The industrial debris left by the artisans is a reliable marker of one of the most important dimension of social differentiation. In Harappan studies, archaeologists have been more successful in identifying and reconstructing major aspects of production than for example, religious or administrative practices. Presently from strictly archaeological view-point, the

most direct method for understanding social stratification and segregation in Harappan society is through ancient craft organization. The division of labor in the Indo-Pakistan subcontinent is a key variable for the interpretation of society since it is closely related to the ritual organization of the society, as well as the socio-political structure.

With the adoption of more rigorous excavations and recovery methods, a wide range of crafts have been recovered from well dated context, along with evidence of manufacturing process, such as microscopic remains of craft debris, unfinished and finished objects etc. Although we still have much to learn about ancient crafts, we, however, have now begin to see distinctive patterns of continuity of change that provide a more comprehensive understanding of the role played by the various crafts in the early stages of human development and emergence of urbanism. However, a holistic approach and more detail studies need to be carried out on the various craft items and its debris thus such analysis will finally form the basis of the present research.

These excavations have highlighted the dependence of large Harappan cities on smaller towns and village settlements for procuring raw material and finished goods from outlying resource rich areas. Excavations at the above mentioned sites have also provides us with new opportunities to allow us to carry out a careful assessment of the technology and raw material, as well as the archaeological context in which these crafts are found. Through careful recording of excavations of these settlements, it is now possible to determine specific ways in which certain crafts were constructed. By correlating ethnoarchaeological data with archaeologically discernible patterns can be attributed to different types of workshops, by correlating the archaeological patterning of manufacturing waste and finished objects with other features such as architecture and settlement layout it is possible to identify levels of organization and control of production. Luckily, during the last four decades ethnoarchaeological and ethnoexperimental research on various crafts has made significant advances especially in order to develop interpretive models that can now be further tested in the context of Harappan craft studies.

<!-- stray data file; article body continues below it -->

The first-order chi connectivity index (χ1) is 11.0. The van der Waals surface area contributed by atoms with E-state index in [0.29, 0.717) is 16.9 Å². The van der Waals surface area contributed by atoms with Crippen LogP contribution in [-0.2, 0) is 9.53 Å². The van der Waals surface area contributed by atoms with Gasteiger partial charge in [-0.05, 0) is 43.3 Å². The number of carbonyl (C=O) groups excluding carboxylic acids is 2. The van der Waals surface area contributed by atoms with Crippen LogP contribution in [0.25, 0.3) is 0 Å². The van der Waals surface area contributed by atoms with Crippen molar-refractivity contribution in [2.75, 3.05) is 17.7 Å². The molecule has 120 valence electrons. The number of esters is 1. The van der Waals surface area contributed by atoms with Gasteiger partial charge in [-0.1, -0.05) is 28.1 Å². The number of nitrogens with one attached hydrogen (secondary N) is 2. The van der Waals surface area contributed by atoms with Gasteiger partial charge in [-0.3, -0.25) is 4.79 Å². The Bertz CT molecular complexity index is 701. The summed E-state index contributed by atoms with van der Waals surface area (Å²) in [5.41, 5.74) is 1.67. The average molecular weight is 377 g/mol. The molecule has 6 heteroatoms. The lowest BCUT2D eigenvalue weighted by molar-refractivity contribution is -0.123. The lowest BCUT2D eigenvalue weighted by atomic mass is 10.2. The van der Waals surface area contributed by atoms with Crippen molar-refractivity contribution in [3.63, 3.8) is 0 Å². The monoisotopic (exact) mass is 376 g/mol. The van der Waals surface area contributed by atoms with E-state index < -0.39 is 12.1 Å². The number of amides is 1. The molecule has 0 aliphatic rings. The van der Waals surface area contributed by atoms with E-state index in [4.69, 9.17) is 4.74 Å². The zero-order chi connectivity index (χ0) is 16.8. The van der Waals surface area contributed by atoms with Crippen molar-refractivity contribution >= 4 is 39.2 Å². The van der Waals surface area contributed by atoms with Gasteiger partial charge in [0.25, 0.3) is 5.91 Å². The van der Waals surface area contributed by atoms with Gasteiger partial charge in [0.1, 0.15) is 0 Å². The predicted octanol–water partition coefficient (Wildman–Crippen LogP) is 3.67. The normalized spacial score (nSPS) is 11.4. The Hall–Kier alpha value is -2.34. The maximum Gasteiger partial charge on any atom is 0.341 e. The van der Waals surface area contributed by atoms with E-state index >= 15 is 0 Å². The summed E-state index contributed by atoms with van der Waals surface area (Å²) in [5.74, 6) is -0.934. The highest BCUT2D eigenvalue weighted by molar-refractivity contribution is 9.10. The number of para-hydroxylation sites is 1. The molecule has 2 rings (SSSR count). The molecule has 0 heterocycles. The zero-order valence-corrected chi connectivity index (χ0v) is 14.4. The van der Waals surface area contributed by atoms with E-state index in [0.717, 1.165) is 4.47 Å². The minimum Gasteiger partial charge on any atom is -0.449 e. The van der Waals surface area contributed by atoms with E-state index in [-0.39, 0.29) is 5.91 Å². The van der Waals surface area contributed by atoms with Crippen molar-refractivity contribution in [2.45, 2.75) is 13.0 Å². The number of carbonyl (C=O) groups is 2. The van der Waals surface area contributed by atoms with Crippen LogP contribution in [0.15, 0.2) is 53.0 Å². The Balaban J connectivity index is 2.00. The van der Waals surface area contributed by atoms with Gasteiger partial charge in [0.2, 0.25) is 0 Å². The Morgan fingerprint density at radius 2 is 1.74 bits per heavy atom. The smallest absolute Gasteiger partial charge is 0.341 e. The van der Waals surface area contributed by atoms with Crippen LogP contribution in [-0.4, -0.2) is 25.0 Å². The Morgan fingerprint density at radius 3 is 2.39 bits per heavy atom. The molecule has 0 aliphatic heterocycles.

Methodology: Analytical Studies of Geological, Archaeological and Ethnoarchaeological and ethnoexperimental Data

At present, the archaeologists with interest in Harappan craft are burdened with major responsibility of extending research into every facet of material culture production and interpretation the new data into more complex interpretive models. This requires the refinement of data recovery and also development of problem oriented studies and new theoretical models that go beyond evolutionary linearity and multilinearity, center-periphery, diffusion, simple hierarchies or stratification, and limited nature of dichotomy. This entails the reconstruction of the academic process of model building and testing to allow non-western (or, realistically, less-western) approaches to the difficult epistemological and ideological problems of craft studies.

An enormous amount of ethnoarchaeological and archeological data generated over the years on various crafts that need to be analyzed and I intend to undertake a detail recording and analysis of industrial debris left by various craft activities in order to identify discernible patterns that would be finally correlated with ethnoarchaeological data in order try to establish and identify levels of craft organization and control of production. However, we also intend to take additional ethnoarchaeological studies on copper/ bronze smelting and working, and steatite working in Gujarat and Rajasthan in order to fill the existing gaps in our knowledge.

Significance and Relevance

It is hoped that the present research would help us to better understand the craft organization and production; trade networks and the dynamics of the Harappan trade in Gujarat. It will also help us to develop new methodologies for recoding and studying of the various crafts from archaeological sites.